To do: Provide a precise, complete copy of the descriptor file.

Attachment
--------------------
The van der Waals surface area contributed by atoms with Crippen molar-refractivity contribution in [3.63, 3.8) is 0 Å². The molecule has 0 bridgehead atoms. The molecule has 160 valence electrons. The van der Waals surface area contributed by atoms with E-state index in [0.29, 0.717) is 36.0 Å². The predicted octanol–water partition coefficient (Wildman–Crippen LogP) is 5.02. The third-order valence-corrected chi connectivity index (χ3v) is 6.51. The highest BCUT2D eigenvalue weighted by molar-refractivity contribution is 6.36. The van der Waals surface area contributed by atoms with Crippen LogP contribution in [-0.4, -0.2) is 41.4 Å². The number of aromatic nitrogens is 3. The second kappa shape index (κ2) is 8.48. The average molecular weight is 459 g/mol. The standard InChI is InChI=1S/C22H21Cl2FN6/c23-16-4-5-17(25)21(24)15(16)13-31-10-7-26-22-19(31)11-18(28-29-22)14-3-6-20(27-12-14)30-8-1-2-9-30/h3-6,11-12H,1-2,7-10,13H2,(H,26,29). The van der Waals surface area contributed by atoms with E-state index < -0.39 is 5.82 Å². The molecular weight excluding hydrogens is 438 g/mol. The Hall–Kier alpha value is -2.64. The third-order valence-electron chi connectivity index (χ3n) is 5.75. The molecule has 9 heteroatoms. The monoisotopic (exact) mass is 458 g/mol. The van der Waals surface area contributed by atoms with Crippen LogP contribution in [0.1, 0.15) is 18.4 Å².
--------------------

The van der Waals surface area contributed by atoms with Crippen molar-refractivity contribution in [3.63, 3.8) is 0 Å². The molecule has 0 bridgehead atoms. The molecule has 160 valence electrons. The van der Waals surface area contributed by atoms with E-state index in [0.29, 0.717) is 36.0 Å². The predicted octanol–water partition coefficient (Wildman–Crippen LogP) is 5.02. The third-order valence-corrected chi connectivity index (χ3v) is 6.51. The highest BCUT2D eigenvalue weighted by molar-refractivity contribution is 6.36. The van der Waals surface area contributed by atoms with Crippen LogP contribution in [-0.4, -0.2) is 41.4 Å². The number of aromatic nitrogens is 3. The second kappa shape index (κ2) is 8.48. The average molecular weight is 459 g/mol. The standard InChI is InChI=1S/C22H21Cl2FN6/c23-16-4-5-17(25)21(24)15(16)13-31-10-7-26-22-19(31)11-18(28-29-22)14-3-6-20(27-12-14)30-8-1-2-9-30/h3-6,11-12H,1-2,7-10,13H2,(H,26,29). The van der Waals surface area contributed by atoms with E-state index < -0.39 is 5.82 Å². The molecular weight excluding hydrogens is 438 g/mol. The Hall–Kier alpha value is -2.64. The third-order valence-electron chi connectivity index (χ3n) is 5.75. The molecule has 9 heteroatoms. The monoisotopic (exact) mass is 458 g/mol. The van der Waals surface area contributed by atoms with Crippen LogP contribution in [0.1, 0.15) is 18.4 Å².